After a fairly successful Saturday night for Strikeforce's first card on a major television network, the organization might find themselves in a bit of a conundrum.
Strikeforce's acquisition of highly coveted heavy weight Fedor Emelianenko was without question part of a plan to turn itself into a big promotion capable of going toe to toe with the UFC.
Prior to acquiring the services of Fedor, Strikeforce was a small local American promotion. Strikeforce hosted events for free on Showtime and never threatened the UFC with pay per view or major television network cards.
In fact Dana White who is very quick to berate and tear down the competition, never really had anything mean to say about Strikeforce as an organization.
Unlike Affliction and other promotions that have either been gobbled up or destroyed by the UFC, Strikeforce has never been subject to the aggressive and systematic counter programming the UFC is notorious for when the competition is broadcasting their fights. That is until now.
Dana White has been taking his shots at Strikeforce and is probably rather bitter with the fact that Strikeforce ended up with Fedor.
This past weekend we saw UFC programming on Spike TV on both Friday night, during Strikeforce's ShoMMA 4: Gurgel vs Evangelista on Showtime and Saturday night for Strikeforce: Fedor vs Rogers on CBS.
Make no mistake Strikeforce is now on the UFC hit list.
That being said, Strikeforce's Saturday night fights on CBS were all entertaining bouts and the preliminary numbers are showing that it was a successful campaign despite the UFC counter programming.
You know what they say, “Too much of a good thing can be bad”, so Strikeforce should definitely take their time with the Russian phenom and use his contract wisely.
Of course, any organization is going to want to ride the momentum of their last event into the next one and you can't space out your money makers too much.
A fighter that gets a good draw for your company should realistically be fighting at the very least twice a year and at the most four times a year.
This is where Strikeforce finds themselves a bit tied up with Fedor Emelianenko.
After his fight with Rogers, it was revealed that Rogers' jab to open the first round did in fact break Fedor's nose and on a heavier note Fedor damaged his left hand at some point in the fight.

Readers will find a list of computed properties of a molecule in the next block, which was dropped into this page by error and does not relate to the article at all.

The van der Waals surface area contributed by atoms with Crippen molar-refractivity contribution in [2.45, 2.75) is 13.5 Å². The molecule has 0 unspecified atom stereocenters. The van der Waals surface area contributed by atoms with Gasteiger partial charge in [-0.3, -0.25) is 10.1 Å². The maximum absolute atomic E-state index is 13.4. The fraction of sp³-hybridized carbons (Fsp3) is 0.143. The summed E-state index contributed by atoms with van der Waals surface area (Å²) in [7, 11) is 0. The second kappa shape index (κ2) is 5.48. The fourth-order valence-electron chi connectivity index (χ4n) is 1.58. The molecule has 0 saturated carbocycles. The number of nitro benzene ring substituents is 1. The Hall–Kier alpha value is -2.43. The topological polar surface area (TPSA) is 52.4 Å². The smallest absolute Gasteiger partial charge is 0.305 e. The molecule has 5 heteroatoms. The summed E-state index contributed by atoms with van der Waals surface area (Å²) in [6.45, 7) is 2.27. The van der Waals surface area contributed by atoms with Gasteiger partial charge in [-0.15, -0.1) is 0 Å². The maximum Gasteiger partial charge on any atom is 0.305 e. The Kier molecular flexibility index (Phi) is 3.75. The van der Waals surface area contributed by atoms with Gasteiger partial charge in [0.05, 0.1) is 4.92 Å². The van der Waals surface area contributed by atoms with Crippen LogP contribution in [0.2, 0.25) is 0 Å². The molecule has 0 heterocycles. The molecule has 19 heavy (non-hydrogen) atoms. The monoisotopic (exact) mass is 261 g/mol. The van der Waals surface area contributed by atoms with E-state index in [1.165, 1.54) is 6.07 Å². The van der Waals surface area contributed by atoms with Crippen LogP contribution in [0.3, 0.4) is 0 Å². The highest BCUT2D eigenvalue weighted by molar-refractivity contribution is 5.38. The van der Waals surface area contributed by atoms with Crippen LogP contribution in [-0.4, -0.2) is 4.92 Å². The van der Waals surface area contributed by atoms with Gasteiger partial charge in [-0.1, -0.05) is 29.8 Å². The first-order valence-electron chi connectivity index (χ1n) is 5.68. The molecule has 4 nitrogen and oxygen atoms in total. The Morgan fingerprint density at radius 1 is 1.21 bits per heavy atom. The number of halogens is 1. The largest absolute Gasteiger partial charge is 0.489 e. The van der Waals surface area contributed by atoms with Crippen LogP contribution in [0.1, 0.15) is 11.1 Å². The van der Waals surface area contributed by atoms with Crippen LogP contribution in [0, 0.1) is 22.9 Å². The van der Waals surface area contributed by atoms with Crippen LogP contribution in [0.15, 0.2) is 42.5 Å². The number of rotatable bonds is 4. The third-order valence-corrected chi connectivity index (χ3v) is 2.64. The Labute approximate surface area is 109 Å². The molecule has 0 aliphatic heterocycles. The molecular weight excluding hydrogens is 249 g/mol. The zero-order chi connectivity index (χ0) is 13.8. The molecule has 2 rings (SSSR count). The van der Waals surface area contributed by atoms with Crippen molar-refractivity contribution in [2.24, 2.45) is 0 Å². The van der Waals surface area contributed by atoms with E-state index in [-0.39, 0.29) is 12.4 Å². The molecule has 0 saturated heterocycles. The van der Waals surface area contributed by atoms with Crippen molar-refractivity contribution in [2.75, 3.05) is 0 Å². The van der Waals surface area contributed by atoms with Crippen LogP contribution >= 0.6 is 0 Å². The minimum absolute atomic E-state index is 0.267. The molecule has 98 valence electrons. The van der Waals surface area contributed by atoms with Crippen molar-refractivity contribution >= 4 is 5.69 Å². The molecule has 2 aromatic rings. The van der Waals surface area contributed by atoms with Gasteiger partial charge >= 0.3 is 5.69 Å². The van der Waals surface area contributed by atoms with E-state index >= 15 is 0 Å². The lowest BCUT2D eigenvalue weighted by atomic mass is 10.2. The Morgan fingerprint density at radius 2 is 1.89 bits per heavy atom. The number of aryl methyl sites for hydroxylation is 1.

The damage to the left hand is going to take a good 4-6 months to be at full strength, which means the soonest we'll see Fedor in the cage is May of 2010. That is a long time.
Strikeforce is certainly not going to be very comfortable having one of the faces of the organization on the shelf for so long.
Strikeforce picked Fedor up to challenge the MMA world as a top promotion and now they will have to go a six month stretch without him.
Things like this happen to the UFC, but unlike Strikeforce the UFC has multiple fighters in each division that can save a fight card and bide them some extra time while their stars heal up.
Strikeforce is going to have to handle their upcoming cards carefully and they are going to have to put a lot of effort into promoting them.
Of course Strikeforce has some more talent behind Fedor, guys like Mousasi, Jake Shields, Alistair Overeem (if he ever comes back to defend his belt), Brett Rogers, possibly Dan Henderson, possibly Arlovski and maybe Barnett if he can get a licence to fight.
The problem with the guys on Strikeforce's roster is they aren't the kind of draws that the top fighters in the UFC are.
Fedor Emelianenko is integral to Strikeforce's development and he can't do much for the organization while he is on injured reserve.
There are somethings working in Strikeforce's favour and they might be able to weather the storm without Fedor.
The UFC's biggest draw Brock Lesnar is out for 3-6 months with mono. Anderson Silva is out due to required elbow surgery. Lyoto Machida is on a 60 day suspension due to the injuries sustained in his last fight. Georges St. Pierre has been hampered by a groin injury since his last fight in UFC 100.
Clearly a lot of the UFC's big draws are out with injury as well and this bodes well for Strikeforce.
On top of that, Fedor injuries aside, from the fight quality and viewer statistics standpoint Strikeforce's first major card on CBS did well for itself.
Not having Fedor is like a thorn in Strikeforce's side, but with proper scheduling and promoting they could get through the next six months without Fedor in the cage, only time will tell.